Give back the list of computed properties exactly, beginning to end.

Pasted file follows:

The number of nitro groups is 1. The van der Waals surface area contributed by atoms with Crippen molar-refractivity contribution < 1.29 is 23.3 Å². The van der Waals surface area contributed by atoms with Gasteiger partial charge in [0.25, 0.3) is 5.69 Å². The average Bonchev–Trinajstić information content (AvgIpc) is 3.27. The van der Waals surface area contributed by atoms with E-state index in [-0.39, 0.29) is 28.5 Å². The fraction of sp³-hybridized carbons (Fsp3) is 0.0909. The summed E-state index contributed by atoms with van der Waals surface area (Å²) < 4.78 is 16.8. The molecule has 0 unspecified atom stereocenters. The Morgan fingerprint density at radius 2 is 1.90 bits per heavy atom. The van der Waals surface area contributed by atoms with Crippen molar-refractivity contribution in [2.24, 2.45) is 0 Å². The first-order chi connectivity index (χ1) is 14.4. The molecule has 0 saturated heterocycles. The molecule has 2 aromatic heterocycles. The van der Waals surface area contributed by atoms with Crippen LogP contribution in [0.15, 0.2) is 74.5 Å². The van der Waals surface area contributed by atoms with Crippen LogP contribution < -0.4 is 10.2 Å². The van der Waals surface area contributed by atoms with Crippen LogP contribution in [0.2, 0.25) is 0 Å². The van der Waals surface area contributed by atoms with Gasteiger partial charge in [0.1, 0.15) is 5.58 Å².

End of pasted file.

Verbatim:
The number of nitro groups is 1. The van der Waals surface area contributed by atoms with Crippen molar-refractivity contribution < 1.29 is 23.3 Å². The van der Waals surface area contributed by atoms with Gasteiger partial charge in [0.25, 0.3) is 5.69 Å². The average Bonchev–Trinajstić information content (AvgIpc) is 3.27. The van der Waals surface area contributed by atoms with E-state index in [-0.39, 0.29) is 28.5 Å². The fraction of sp³-hybridized carbons (Fsp3) is 0.0909. The summed E-state index contributed by atoms with van der Waals surface area (Å²) < 4.78 is 16.8. The molecule has 0 unspecified atom stereocenters. The Morgan fingerprint density at radius 2 is 1.90 bits per heavy atom. The van der Waals surface area contributed by atoms with Crippen molar-refractivity contribution in [2.24, 2.45) is 0 Å². The first-order chi connectivity index (χ1) is 14.4. The molecule has 0 saturated heterocycles. The molecule has 2 aromatic heterocycles. The van der Waals surface area contributed by atoms with Crippen LogP contribution in [0.15, 0.2) is 74.5 Å². The van der Waals surface area contributed by atoms with Crippen LogP contribution < -0.4 is 10.2 Å². The van der Waals surface area contributed by atoms with Crippen LogP contribution in [0.2, 0.25) is 0 Å². The van der Waals surface area contributed by atoms with Gasteiger partial charge in [0.1, 0.15) is 5.58 Å².